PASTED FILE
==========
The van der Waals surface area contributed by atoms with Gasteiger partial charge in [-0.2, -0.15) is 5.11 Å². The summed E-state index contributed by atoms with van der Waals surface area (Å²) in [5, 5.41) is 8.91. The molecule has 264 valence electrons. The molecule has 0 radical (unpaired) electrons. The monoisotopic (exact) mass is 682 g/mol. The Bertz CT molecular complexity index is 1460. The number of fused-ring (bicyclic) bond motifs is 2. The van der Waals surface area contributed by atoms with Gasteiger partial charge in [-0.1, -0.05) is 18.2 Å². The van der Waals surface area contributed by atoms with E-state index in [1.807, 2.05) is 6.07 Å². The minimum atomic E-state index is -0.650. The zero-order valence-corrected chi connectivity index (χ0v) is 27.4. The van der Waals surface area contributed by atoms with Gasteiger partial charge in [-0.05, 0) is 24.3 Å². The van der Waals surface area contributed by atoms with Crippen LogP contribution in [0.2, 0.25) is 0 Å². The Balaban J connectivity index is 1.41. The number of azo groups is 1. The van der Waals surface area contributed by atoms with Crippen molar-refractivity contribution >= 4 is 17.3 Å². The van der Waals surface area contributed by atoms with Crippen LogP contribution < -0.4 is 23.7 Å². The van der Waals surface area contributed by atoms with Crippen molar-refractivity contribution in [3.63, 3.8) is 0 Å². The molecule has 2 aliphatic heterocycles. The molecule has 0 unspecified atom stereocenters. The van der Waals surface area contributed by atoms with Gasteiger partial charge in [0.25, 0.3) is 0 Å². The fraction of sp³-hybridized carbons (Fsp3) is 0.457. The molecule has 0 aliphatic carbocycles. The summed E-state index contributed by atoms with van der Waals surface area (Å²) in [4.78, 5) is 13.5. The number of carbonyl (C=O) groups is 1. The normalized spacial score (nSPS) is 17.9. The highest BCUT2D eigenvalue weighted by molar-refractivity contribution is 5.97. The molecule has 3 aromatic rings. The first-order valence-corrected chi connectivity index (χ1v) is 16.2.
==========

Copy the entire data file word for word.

The van der Waals surface area contributed by atoms with Gasteiger partial charge in [-0.2, -0.15) is 5.11 Å². The summed E-state index contributed by atoms with van der Waals surface area (Å²) in [5, 5.41) is 8.91. The molecule has 264 valence electrons. The molecule has 0 radical (unpaired) electrons. The monoisotopic (exact) mass is 682 g/mol. The Bertz CT molecular complexity index is 1460. The number of fused-ring (bicyclic) bond motifs is 2. The van der Waals surface area contributed by atoms with Gasteiger partial charge in [-0.1, -0.05) is 18.2 Å². The van der Waals surface area contributed by atoms with E-state index in [1.807, 2.05) is 6.07 Å². The minimum atomic E-state index is -0.650. The zero-order valence-corrected chi connectivity index (χ0v) is 27.4. The van der Waals surface area contributed by atoms with Gasteiger partial charge in [-0.05, 0) is 24.3 Å². The van der Waals surface area contributed by atoms with Crippen LogP contribution in [0.2, 0.25) is 0 Å². The Balaban J connectivity index is 1.41. The number of azo groups is 1. The van der Waals surface area contributed by atoms with Crippen molar-refractivity contribution >= 4 is 17.3 Å². The van der Waals surface area contributed by atoms with Crippen LogP contribution < -0.4 is 23.7 Å². The van der Waals surface area contributed by atoms with Crippen molar-refractivity contribution in [3.63, 3.8) is 0 Å². The molecule has 2 aliphatic heterocycles. The molecule has 0 unspecified atom stereocenters. The van der Waals surface area contributed by atoms with Gasteiger partial charge in [0.25, 0.3) is 0 Å². The fraction of sp³-hybridized carbons (Fsp3) is 0.457. The molecule has 0 aliphatic carbocycles. The summed E-state index contributed by atoms with van der Waals surface area (Å²) in [4.78, 5) is 13.5. The number of carbonyl (C=O) groups is 1. The normalized spacial score (nSPS) is 17.9. The highest BCUT2D eigenvalue weighted by molar-refractivity contribution is 5.97. The molecule has 3 aromatic rings. The first-order valence-corrected chi connectivity index (χ1v) is 16.2.